Like the military, sports have many moving parts in order to properly execute what is seen on television every day. From the grounds crew to the scorekeepers, countless people work tirelessly to make these events happen. One of these moving parts are the officials. Without their contributions, the players you see would not be able to play the game they love at the level they do.


With the military and sports sharing this common theme, Tech. Sgt. Jason Schneider, a special hands representative for the 76th Aerial Port Squadron and secretary for the Department of Veteran’s Affairs has been able to combine his love of sports and work ethic from the military to fuel his life by working as a college baseball umpire.


“Just like in the military, if you work hard you can work your way up into college ball and it’s very competitive,” said Schneider. “I feel like I’m on the higher end of that because I feel like I am very competitive myself, I feel that I have high standards for myself and I want the kids to know that when they see me show up that they’re going to have great umpiring from me. I want to give them my best because they deserve that because they’re playing a game and they want somebody out there who cares. I truly care about doing a good job for them because that’s what they deserve.”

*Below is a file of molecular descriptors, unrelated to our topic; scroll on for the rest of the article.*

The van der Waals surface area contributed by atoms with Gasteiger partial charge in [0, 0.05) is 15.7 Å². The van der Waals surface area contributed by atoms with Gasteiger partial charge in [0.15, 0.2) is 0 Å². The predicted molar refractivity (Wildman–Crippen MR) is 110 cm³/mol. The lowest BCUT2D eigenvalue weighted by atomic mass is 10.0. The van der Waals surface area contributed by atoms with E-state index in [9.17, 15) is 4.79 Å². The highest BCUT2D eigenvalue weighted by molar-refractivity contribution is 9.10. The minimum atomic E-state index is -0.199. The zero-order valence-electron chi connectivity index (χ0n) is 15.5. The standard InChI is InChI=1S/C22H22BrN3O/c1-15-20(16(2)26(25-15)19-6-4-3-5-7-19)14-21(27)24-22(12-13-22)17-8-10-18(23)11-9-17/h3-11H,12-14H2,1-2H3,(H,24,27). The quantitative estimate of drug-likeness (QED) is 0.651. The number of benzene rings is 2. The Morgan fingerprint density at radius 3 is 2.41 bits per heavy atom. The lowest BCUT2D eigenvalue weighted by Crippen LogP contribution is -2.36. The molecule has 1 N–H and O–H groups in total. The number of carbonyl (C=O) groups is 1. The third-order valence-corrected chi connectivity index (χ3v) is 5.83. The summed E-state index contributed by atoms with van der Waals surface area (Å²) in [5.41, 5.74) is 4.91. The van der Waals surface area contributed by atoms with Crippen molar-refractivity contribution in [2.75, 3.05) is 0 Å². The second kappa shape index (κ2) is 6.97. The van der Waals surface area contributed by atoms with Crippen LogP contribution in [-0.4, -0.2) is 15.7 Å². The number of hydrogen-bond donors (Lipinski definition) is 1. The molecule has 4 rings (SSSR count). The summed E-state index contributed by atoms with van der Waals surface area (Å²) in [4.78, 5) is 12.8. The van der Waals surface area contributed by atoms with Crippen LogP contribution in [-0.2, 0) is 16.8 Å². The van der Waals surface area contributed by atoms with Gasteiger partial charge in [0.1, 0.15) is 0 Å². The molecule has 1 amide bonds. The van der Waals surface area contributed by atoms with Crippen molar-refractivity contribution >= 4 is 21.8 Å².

Schneider started his officiating career in 2018 as a football referee. After a couple of years, he was asked to officiate basketball and baseball as well. After completing his classes, he began baseball in 2012, doing youth and junior varsity high school games. But he soon would have an itch to do more.


“It got to the point where I wanted something more competitive and faster,” said Schneider. “So in the fall of 2016, I made a call to the guy who runs the College Baseball Umpires Association, I sent in my application fee, and in 2017 I started my first season with college baseball.”


Throughout his military career, Schneider has had breaks in action during his time with the Marine Corps but ultimately continued to come back and serve. Now, nearing 20 years of service this year, he reflects on what made him continue coming back.


“I have a devoted love for the Marine Corps, so I came back in and that put me at ten years.” Then, from that point forward I decided that I wanted to stay in and retire. I needed something that was going to work with my family and my way of life and what I wanted to do outside of the military and the Air Force was able to provide that for me.”


After retirement, Schneider looks forward to spending more time with his son and seeing where baseball will take him with hopes of consistently umpiring Division I college baseball in the future.


“Getting in with the right people and doing the right things is extremely important in advancing in this. Also, having the ability to put in the work and wanting to put in the work, going to camps, applying what you learned and always doing the right thing is very pertinent to this job.”